Over at mediabistro.com’s UnBeige blog, Alissa Walker has a story on the 1000 Journals movie, which is set to premiere at the AFI Fest in Los Angeles this weekend. The film is based on the 1000journals.com project, which was also the basis for a book from Chronicle earlier this year. The YouTube trailer doesn’t seem to be working as I type this, but QuickTime trailers are available on the official movie website
Archives: October 2007
An anonymous GalleyCat reader feels that this blog paints too rosy a picture of the publishing industry, and has plenty to say on the subject. “Many of the books that my house paid big money for have gone to the remainder bin,” this insider begins. “The working conditions at most houses are not great. The pay sucks and most of the employees take advantage of their mental health benefits. The fact of the matter is that most people under 40 do not read very many books and the industry is fiddling while Rome burns.”
“As an editor,” this reader continues, “I can tell you that my occupation does not have a bright future and working in publishing is not for the sane… I love books, but I have to say most people in America do not.” He or she feels that the coverage here has been lopsided, and would like that to change. “There are many people who slave away every day who would like for you to reflect their opinions as well,” says this editor. “We are not the top brass, but we deserve to be heard.”
You know, I could counter by saying that I’ve not only acknowledged the workers’ discontent but expressed a skeptical attitude towards reports of happy workforces. But I recognize that’s not enough for some readers, including this one. The problem is that I can only take anonymous griping so far, and the tipline is a one-way street that prohibits me from entering into a dialogue with those of you who are feeling disgruntled. I’d be glad to have a conversation about this with any of you, and if that conversation (or those conversations) turns into a story, then that’s worth pursuing—and I hope you’ve figured out by now, two years in, that I don’t burn my sources, so you can speak frankly even without the cloak of an anonymous forwarding box. But, honestly, if you’re just looking for someone to vent to, there’s not that much I can do for you.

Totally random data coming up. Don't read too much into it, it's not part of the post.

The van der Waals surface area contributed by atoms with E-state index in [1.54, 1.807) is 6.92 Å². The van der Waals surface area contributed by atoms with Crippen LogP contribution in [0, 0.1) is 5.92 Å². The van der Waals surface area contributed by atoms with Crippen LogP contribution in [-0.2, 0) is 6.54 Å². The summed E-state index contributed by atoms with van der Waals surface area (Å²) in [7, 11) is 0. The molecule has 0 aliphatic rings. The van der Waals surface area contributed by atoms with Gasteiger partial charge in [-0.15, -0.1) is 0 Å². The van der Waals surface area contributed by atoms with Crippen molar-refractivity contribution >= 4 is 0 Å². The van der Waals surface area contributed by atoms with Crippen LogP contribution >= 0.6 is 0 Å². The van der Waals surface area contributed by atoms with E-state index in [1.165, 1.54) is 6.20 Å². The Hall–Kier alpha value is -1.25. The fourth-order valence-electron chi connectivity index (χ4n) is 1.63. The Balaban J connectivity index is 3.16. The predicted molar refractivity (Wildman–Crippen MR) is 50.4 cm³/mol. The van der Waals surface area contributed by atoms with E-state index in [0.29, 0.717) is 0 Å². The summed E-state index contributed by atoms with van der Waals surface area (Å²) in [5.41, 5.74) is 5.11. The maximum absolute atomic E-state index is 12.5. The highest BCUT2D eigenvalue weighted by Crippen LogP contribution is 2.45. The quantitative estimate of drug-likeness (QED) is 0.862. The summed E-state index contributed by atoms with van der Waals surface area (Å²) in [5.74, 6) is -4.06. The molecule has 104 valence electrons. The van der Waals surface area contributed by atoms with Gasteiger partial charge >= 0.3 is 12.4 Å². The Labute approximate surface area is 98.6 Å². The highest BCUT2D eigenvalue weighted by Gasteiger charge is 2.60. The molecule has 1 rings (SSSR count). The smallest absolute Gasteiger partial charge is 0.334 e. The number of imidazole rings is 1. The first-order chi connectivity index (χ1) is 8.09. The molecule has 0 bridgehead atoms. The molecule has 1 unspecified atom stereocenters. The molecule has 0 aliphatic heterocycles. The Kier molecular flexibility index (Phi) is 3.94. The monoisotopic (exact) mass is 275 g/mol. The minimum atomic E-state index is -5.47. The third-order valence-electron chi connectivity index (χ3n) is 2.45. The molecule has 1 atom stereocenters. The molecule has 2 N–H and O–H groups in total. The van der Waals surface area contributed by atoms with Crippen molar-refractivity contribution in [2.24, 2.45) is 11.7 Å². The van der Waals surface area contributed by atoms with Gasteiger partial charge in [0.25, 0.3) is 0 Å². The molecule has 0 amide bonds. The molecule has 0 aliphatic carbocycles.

(Warning: Although safe for work, this trailer discusses crimes of a violent and quasi-sexual nature.)
John Leake‘s Entering Hades is probably more along the lines of Sarah’s expertise, from when she was sharing the GalleyCat workload, but the story of Jack Unterweger sure sounds interesting to me. After all, who wouldn’t be interested in a serial killer who turns out to be one of the journalists who’s most aggressively reporting to the public on the story of his own crimes? For that matter, who among us familiar with the contours of the publishing industry can’t help but be a little bit curious about a true crime book from Farrar Straus Giroux? I mean, if that’s not a “your chocolate in my peanut butter” moment, I don’t know what is. (Of course, editor Sarah Crichton does have a pretty sharp eye for smart books with commercial potential…)
After reading Motoko Rich‘s NYT story on the opening of Kinokuniya‘s newest midtown branch, I decided to visit the Japanese bookstore over the weekend, especially eager to check out their manga section (seen at left). It was a little quieter than I thought it would be, but maybe that’s just what the Bryant Park area is like on a Sunday afternoon. Anyway, I didn’t get down to the Japanese-language section in the basement, but I was easily seduced by the cookbooks on the first floor, and admired the English-language fiction section, which includes not just a wide variety of Asian authors in translation but books by English-language writers about Asia. And then there was the top floor, dedicated primarily to manga in both Japanese and English, and a strong selection of anime DVDs. I hadn’t even realized that a new volume of my favorite manga, Kiyohiko Azuma‘s Yotsuba&!, had come out this month, so I scooped that right up: